When we hear the term physical fitness most Americans associate it wit
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When we hear the term physical fitness, most Americans associate it with
athletic ability, including brute strength and sheer muscle. One who sees physical
fitness in this way has been misinformed. To be physically fit doesnıt mean you need
to be 6ı4² 220 pounds and have rippling biceps. Although strength is a part of physical
fitness, it is by no means the only or even the most important area of consideration.
Physical fitness can be defined as: the ability to adapt to the demands and
stresses of physical effort. There are a number of components making up physical
fitness. These are, cardio-respiratory endurance, flexibility, body composition,
strength and power, speed, agility and coordination. If a body does not get enough
exercise, the bodyıs functions will deteriorate. In other words, the amount of physical
stresses your body can take reflects the amount and quality of exercise you do. I
would say a police officer is physically fit when his or her condition has a positive
impact on performance, productivity, low absenteeism and health care costs. In
this paper, I will show that the level of fitness an officer is at will directly impact the
above mentioned factors. I will also show how some agencies have implemented
The length and quality of a police officerıs career, and for that matter, his life, is
dependent on the actions and conduct of the individual. Things like improper eating
habits, smoking, drinking excessively and physical activity are detrimental to an
officerıs health. According to Richard O. Keelor of the Presidentıs Account on Physical
Fitness, approximately 60% of all deaths in the United States result from the diseases
of the heart and blood vessels- diseases that are associated with physical inactivity
(Fraser, 1986). In the law enforcement community, he states that the problem is even
worse, especially in the areas of heart disease and lower back problems.
A lot of officers go to early graves as a result of physical and mental stresses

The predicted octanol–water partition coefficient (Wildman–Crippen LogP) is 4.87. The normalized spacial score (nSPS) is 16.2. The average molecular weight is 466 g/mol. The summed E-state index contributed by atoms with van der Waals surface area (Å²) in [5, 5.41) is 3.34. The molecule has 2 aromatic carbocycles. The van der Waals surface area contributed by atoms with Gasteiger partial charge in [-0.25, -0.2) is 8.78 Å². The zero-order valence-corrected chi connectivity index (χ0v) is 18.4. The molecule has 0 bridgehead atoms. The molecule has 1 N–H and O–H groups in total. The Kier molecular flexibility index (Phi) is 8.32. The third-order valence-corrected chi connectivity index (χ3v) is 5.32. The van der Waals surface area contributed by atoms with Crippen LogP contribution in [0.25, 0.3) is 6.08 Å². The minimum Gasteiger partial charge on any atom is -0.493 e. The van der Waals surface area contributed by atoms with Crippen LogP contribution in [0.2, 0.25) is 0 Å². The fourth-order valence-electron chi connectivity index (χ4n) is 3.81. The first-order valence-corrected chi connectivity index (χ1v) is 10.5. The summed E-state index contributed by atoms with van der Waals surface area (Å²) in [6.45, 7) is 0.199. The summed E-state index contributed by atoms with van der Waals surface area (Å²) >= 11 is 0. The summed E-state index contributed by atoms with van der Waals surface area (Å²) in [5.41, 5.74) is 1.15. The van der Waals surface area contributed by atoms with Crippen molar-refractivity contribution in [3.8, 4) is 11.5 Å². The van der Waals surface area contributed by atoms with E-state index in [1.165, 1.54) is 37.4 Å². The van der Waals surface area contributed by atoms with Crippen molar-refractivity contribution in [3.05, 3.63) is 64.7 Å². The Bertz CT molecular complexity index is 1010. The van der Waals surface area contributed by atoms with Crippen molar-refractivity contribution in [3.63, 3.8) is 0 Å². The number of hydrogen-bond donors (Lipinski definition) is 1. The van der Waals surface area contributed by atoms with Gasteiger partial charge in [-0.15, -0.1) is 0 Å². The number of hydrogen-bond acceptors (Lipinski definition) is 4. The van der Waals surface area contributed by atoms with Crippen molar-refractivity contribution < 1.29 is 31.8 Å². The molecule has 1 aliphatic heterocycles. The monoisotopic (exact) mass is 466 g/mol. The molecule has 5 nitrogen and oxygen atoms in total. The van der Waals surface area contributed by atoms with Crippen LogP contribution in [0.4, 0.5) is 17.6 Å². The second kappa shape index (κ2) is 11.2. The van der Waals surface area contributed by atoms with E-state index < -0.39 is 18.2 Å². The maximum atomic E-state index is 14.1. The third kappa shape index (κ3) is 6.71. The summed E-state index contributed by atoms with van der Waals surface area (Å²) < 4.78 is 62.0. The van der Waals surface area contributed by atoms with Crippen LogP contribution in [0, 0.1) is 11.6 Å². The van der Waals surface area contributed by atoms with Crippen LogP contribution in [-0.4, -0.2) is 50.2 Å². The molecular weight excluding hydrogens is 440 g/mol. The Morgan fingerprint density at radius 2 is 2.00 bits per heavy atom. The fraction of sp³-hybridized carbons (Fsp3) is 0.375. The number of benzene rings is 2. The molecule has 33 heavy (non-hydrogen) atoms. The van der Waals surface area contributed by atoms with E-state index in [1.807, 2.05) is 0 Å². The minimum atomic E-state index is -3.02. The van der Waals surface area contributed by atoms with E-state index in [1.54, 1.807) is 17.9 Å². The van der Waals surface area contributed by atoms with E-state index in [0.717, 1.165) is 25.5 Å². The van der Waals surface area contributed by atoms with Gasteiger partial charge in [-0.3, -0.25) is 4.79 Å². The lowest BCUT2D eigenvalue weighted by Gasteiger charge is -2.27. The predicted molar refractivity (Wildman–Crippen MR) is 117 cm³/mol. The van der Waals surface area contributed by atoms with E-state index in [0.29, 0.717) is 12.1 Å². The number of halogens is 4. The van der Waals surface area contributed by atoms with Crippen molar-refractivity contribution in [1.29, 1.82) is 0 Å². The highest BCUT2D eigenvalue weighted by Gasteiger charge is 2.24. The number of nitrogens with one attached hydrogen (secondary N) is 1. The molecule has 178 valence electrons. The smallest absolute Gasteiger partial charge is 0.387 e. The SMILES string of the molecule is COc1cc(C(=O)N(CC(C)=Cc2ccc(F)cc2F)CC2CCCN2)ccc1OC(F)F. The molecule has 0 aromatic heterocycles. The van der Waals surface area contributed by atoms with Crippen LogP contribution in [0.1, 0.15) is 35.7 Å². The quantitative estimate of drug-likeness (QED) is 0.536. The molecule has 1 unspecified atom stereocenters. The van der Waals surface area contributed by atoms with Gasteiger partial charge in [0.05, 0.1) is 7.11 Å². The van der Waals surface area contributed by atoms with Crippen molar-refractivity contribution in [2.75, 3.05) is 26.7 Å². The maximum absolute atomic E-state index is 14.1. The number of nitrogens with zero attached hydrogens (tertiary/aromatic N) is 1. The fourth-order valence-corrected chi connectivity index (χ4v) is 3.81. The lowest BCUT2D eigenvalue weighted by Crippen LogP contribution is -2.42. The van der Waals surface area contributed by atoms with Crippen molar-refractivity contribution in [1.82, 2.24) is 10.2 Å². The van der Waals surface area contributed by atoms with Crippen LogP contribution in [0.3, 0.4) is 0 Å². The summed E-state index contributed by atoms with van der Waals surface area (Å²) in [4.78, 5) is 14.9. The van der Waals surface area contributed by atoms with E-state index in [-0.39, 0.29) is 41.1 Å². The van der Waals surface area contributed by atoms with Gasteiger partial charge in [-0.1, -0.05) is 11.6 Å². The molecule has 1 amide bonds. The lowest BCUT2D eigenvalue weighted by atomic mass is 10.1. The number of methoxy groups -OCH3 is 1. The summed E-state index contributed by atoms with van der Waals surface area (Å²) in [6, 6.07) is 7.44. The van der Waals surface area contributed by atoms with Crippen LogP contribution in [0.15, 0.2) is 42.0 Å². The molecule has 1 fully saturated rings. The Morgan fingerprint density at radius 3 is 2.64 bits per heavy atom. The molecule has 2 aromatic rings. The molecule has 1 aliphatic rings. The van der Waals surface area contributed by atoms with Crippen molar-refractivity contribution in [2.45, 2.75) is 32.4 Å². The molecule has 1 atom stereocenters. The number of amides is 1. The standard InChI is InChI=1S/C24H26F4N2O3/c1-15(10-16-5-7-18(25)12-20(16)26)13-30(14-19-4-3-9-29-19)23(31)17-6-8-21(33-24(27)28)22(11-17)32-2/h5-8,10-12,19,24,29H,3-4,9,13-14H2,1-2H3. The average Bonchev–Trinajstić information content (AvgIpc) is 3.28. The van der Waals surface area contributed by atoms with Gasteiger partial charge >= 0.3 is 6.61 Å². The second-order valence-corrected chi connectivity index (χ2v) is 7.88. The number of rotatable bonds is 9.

they deal with over the years. Anderson (1986), in regards to the problem, states that
work experiences such as; chasing suspects, struggling with drunks, working nights
and sitting for hours in a squad car eating junk food usually does not catch up with an
officer until they least expect it.
Studies have shown that the single most contributing factor in the early deaths
of law enforcement officers is probably the lack of regular exercise (Anderson, 1986).
Police Chief David Thompson of the Atlantic Beach, Florida Police Department states,
³odds are ten to one that a police officer will die of a heart attack rather than street
violence² (Anderson, 1986: 32).
With all the given facts, it is easy to see that physical fitness programs are a
must for all police departments. As with any other new program in a police
department, the question will be raised, due to budgetary constraints, can we afford a
physical fitness program? In my eyes, the question should be rephrased as, ³Can any
department this day in age afford not to have such a program?²
Whatever the cost of a program, it should be weighed against the cost of
absenteeism, health insurance, medical bills and disability. Fraser (1986) reports that
a 1981 national survey revealed that heart attacks among middle management
personnel alone cost industry $700 million annually.
Many studies, including those done by the United States Secret Service and
the Ohio Highway Patrol, have shown strong evidence of cost savings after a physical
fitness program had been implemented. Fraser (1986) reports an 18 to 42 percent
drop to absenteeism, a 4 to 11 percent increase in worker productivity, improved
morale, less employee turnover, and reduced health care costs.
The police department of Glendale, AZ. has showed some remarkable, direct
benefits as a result of a physical fitness program. In 1985, the city received a $70,170
refund to its major medical insurance company. In 1984, the refund amounted to over
$225,000 because of reduced claims. There was also a similar savings in workmenıs
compensation premiums (Lesce, 1985: 28).
In another instance, involving the Grass Valley, CA. Police Department, the
seventeen member force were noted to have a loss of 191 days due to job related
injuries between 1976 and 1980. This came before physical fitness was a mandatory
requirement. A review of post-mandatory physical fitness implication, between 1980
and 1985, reflects a loss of only 23 days due to job-related injuries (Mouser, 1986).
This a very significant turn around and shows how a well developed physical fitness
program can lower
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Physical exercise, Physical fitness, Police officer, Physical therapy, Oklahoma Governors Council on Physical Fitness and Sports, Personal trainer
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